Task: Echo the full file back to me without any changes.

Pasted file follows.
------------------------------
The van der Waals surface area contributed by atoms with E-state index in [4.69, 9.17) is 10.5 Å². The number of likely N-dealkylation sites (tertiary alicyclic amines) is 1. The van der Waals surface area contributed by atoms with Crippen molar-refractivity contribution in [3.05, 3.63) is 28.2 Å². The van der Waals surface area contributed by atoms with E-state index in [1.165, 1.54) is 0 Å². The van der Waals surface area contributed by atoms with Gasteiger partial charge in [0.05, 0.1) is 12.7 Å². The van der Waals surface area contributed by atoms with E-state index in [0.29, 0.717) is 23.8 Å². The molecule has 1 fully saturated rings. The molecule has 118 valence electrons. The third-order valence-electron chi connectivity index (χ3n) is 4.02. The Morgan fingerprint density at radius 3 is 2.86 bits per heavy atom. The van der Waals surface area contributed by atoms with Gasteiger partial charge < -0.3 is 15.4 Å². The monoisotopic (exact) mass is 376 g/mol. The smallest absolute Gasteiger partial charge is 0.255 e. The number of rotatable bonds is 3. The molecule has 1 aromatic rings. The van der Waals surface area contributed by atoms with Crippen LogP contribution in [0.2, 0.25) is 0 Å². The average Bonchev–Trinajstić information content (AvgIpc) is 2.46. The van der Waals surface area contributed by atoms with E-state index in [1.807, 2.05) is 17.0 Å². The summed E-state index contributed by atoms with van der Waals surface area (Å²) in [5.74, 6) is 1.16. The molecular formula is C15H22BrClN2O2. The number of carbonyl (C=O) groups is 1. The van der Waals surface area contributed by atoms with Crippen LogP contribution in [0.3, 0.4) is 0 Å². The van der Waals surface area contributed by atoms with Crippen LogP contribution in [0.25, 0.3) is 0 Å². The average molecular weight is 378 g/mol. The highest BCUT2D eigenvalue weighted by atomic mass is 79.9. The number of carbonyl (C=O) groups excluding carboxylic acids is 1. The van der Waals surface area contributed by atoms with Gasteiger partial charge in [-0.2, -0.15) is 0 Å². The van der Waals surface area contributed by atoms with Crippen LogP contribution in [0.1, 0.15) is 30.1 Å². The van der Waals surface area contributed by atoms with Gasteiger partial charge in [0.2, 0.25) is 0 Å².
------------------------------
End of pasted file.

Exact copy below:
The van der Waals surface area contributed by atoms with E-state index in [4.69, 9.17) is 10.5 Å². The number of likely N-dealkylation sites (tertiary alicyclic amines) is 1. The van der Waals surface area contributed by atoms with Crippen molar-refractivity contribution in [3.05, 3.63) is 28.2 Å². The van der Waals surface area contributed by atoms with E-state index in [1.165, 1.54) is 0 Å². The van der Waals surface area contributed by atoms with Gasteiger partial charge in [0.05, 0.1) is 12.7 Å². The van der Waals surface area contributed by atoms with E-state index in [0.29, 0.717) is 23.8 Å². The molecule has 1 fully saturated rings. The molecule has 118 valence electrons. The third-order valence-electron chi connectivity index (χ3n) is 4.02. The Morgan fingerprint density at radius 3 is 2.86 bits per heavy atom. The van der Waals surface area contributed by atoms with Gasteiger partial charge < -0.3 is 15.4 Å². The monoisotopic (exact) mass is 376 g/mol. The smallest absolute Gasteiger partial charge is 0.255 e. The number of rotatable bonds is 3. The molecule has 1 aromatic rings. The van der Waals surface area contributed by atoms with Crippen LogP contribution in [0.2, 0.25) is 0 Å². The average Bonchev–Trinajstić information content (AvgIpc) is 2.46. The van der Waals surface area contributed by atoms with E-state index in [1.807, 2.05) is 17.0 Å². The summed E-state index contributed by atoms with van der Waals surface area (Å²) in [5.74, 6) is 1.16. The molecular formula is C15H22BrClN2O2. The number of carbonyl (C=O) groups is 1. The van der Waals surface area contributed by atoms with Crippen LogP contribution in [0.3, 0.4) is 0 Å². The van der Waals surface area contributed by atoms with Crippen LogP contribution in [0.25, 0.3) is 0 Å². The average molecular weight is 378 g/mol. The highest BCUT2D eigenvalue weighted by atomic mass is 79.9. The number of carbonyl (C=O) groups excluding carboxylic acids is 1. The van der Waals surface area contributed by atoms with Gasteiger partial charge in [-0.2, -0.15) is 0 Å². The van der Waals surface area contributed by atoms with Crippen LogP contribution in [0.1, 0.15) is 30.1 Å². The van der Waals surface area contributed by atoms with Gasteiger partial charge in [0.2, 0.25) is 0 Å².